Incidence and Prognosis of Resistant Hypertension in Hypertensive Patients
Background—Despite a recent American Heart Association (AHA) consensus statement emphasizing the importance of resistant hypertension, the incidence and prognosis of this condition is largely unknown.
Methods and Results—This retrospective cohort study in two integrated health plans included patients with incident hypertension started on treatment from 2002-2006. Patients were followed for the development of resistant hypertension based on AHA criteria of uncontrolled blood pressure despite use of three or more antihypertensive medications using medication fill and blood pressure measurement data. We determined incident cardiovascular events (death or incident myocardial infarction, heart failure, stroke or chronic kidney disease) in patients with and without resistant hypertension adjusting for patient and clinical characteristics. Among 205,750 patients with incident hypertension, 1.9% developed resistant hypertension within a median 1.5 years from initial treatment, or 0.7 cases per 100 person-years of follow-up. These patients were more often men, older, and had higher rates of diabetes compared with non-resistant patients. Over 3.8 years of median follow-up, cardiovascular event rates were significantly higher in those with resistant hypertension (unadjusted: 18.0% vs. 13.5%, p<0.001). After adjusting for patient and clinical characteristics, resistant hypertension was associated with a higher risk of cardiovascular events (HR 1.47, 95% CI 1.33-1.62).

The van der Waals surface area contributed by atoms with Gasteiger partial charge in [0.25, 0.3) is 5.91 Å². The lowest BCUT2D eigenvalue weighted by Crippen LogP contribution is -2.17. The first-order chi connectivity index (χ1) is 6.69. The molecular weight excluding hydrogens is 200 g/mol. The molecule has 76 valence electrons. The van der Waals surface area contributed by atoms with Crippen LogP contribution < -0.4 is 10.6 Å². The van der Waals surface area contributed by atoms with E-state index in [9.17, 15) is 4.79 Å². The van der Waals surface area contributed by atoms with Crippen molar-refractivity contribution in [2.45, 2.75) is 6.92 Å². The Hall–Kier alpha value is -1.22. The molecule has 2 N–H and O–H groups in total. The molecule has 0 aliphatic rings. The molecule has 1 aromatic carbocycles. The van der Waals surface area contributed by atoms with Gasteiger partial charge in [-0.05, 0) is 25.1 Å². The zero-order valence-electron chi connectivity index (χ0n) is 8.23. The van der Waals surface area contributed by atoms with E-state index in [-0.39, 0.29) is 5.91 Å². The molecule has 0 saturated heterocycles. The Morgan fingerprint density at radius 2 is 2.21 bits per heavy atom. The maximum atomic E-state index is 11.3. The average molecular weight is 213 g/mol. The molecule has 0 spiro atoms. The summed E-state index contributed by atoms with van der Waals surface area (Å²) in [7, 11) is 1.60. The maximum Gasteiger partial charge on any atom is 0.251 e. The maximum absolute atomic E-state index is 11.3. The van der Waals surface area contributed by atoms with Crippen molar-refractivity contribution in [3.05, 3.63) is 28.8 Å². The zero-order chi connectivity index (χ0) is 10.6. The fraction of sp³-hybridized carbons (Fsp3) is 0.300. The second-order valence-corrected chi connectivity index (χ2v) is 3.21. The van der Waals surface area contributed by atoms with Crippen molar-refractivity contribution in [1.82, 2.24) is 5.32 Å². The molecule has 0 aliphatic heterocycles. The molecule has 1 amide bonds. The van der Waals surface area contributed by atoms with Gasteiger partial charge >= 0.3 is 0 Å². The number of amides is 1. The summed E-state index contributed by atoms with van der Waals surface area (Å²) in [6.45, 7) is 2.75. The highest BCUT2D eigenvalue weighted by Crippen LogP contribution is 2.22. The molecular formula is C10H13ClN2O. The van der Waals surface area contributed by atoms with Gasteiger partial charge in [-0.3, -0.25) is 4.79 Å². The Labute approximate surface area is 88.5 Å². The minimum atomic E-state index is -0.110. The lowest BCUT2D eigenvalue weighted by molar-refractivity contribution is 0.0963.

Conclusions—Among patients with incident hypertension started on treatment, 1 in 50 patients developed resistant hypertension. Resistant hypertension patients had an increased risk of cardiovascular events supporting the need for greater efforts toward improving hypertension outcomes in this population.
- Received September 15, 2011.
- Accepted February 2, 2012.
- Copyright © 2012, American Heart Association, Inc. All rights reserved. Unauthorized use prohibited